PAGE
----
Course Outline:
    • Charting the EBLIP Process
    • Articulating Your Question
    • Acquiring Disparate Evidence
    • Assessing the Evidence Base
    • Agreeing a Plan of Action
    • Adapting and Adopting
    • The Journey Travelled
Two courses were offered in English as well as in Portuguese:

I am trying to get as much of the course materials online, but so far I only got the CD from Friendhelm Rump and my own course as Netvibes Public page. Below you will find a few Slideshares, Posters and other social media.

Maybe when Course lecturers read this they can send me their materials if they are prepared to share and publish it?

Absolutely the best Opening lecture I have ever attended at EAHIL was
"The evolution of knowledge and its impact on bioethics" | by Alexandre Quintanilha, Universidade do Porto (abstract)
The slides are available, but the delivery of the presentation was impressive with great global overview of bio-ethic topics.

  • Opening Lecture - Alexandre Quintanilha Abstract  
Here are my tips for must-reads:
  •  Karen Buset - Use Web 2.0 to learn Web 2.0 - develop competences for the next generation library.   Full Text
  • Liz Brewster - "Read this, it's good for you!": using qualitative methodologies to explore service user needs and strategic aims.   Full Text
  • Medical Information Library & Knowledge: MILK or discovery of scientific information on health through social labeling: Connotea and CiteUlike.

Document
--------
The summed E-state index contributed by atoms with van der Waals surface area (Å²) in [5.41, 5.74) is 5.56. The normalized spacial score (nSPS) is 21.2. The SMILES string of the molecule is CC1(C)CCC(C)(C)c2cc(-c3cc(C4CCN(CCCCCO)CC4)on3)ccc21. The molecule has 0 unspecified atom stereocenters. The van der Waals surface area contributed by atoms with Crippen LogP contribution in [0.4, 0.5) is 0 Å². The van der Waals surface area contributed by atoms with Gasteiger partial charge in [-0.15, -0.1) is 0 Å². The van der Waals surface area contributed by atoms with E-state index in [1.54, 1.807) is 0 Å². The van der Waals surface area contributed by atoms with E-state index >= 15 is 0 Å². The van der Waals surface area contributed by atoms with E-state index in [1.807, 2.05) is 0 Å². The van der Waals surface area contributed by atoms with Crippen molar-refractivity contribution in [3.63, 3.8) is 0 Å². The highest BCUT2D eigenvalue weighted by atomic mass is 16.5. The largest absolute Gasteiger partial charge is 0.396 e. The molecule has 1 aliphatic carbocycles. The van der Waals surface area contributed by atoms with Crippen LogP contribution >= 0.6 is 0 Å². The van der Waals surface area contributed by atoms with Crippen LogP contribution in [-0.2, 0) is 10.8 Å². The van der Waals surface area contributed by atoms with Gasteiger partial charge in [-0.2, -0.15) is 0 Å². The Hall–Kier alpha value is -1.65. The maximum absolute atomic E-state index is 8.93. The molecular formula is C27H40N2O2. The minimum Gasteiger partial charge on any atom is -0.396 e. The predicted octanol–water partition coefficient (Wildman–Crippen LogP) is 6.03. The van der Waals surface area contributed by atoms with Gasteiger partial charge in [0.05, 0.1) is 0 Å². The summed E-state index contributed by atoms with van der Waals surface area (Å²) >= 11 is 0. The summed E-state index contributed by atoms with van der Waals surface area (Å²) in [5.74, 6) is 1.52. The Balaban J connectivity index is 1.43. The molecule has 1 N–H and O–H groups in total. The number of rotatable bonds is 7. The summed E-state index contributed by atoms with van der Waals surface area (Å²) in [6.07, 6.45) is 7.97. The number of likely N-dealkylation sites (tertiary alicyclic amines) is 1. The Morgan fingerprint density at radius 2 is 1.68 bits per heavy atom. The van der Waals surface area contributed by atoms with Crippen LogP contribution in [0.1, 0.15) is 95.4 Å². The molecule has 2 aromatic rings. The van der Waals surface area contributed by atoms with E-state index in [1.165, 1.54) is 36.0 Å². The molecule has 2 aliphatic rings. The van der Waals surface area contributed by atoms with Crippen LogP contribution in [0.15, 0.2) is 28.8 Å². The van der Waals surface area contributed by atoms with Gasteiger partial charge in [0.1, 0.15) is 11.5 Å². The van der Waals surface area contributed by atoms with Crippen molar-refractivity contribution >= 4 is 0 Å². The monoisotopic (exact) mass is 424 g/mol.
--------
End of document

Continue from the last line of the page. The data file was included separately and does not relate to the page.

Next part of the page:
Julia Alonso-Arevalo, Helena Martin-Rodero, Carlos Lopes, Maria Garcia-Puente, Angels Carles-Pomar (Spain)   Full Text
  • Blair Anton - An Embedded Informationist Service Model: expertise follows electronic resources wherever patrons are.   Full Text 
  • Sheila Corrall - Positioning the Health Librarian as a Blended Professional: a framework for development.   Full Text
  • Tamas Doszkocs - Integrating Semantic Search, Federated Search and Biomedical Knowledge Base Technologies for Improved Services by Medical Libraries  Full Text
The Posters
52 posters were available. As test we are uploading them to the EAHIL2010 Slideshare and link them to the overall EAHIL group. Hopefully the amateur pictures will be replaced in many cases by the digital version.
The current number of views seems to indidate that the posters find many viewers easily.

The Social Element
Many of the presentations need a good read afterwards, now made easier with the complete slides and papers available!
I found a wonderful social tool to share great meals and cookery: YUMIT, an original Spanish initiative, thanks to @bibliovirtual.
A lot of information about EAHIl2010 can be digested via social media:

1 comment:

Godelieve Engbersen said...

Guus, hierbij in het nederlands.
Zeer inspirerend overzicht.
In onze CCZ-Nieuwsbrief is een leuk verslag geschreven over de EAHIL conferentie, dat verslag kan ik je wel mailen.
Achtergrondinformatie over de PICO workshop.

Godelieve Engbersen.
Redacteur CCZNieuwsbrief.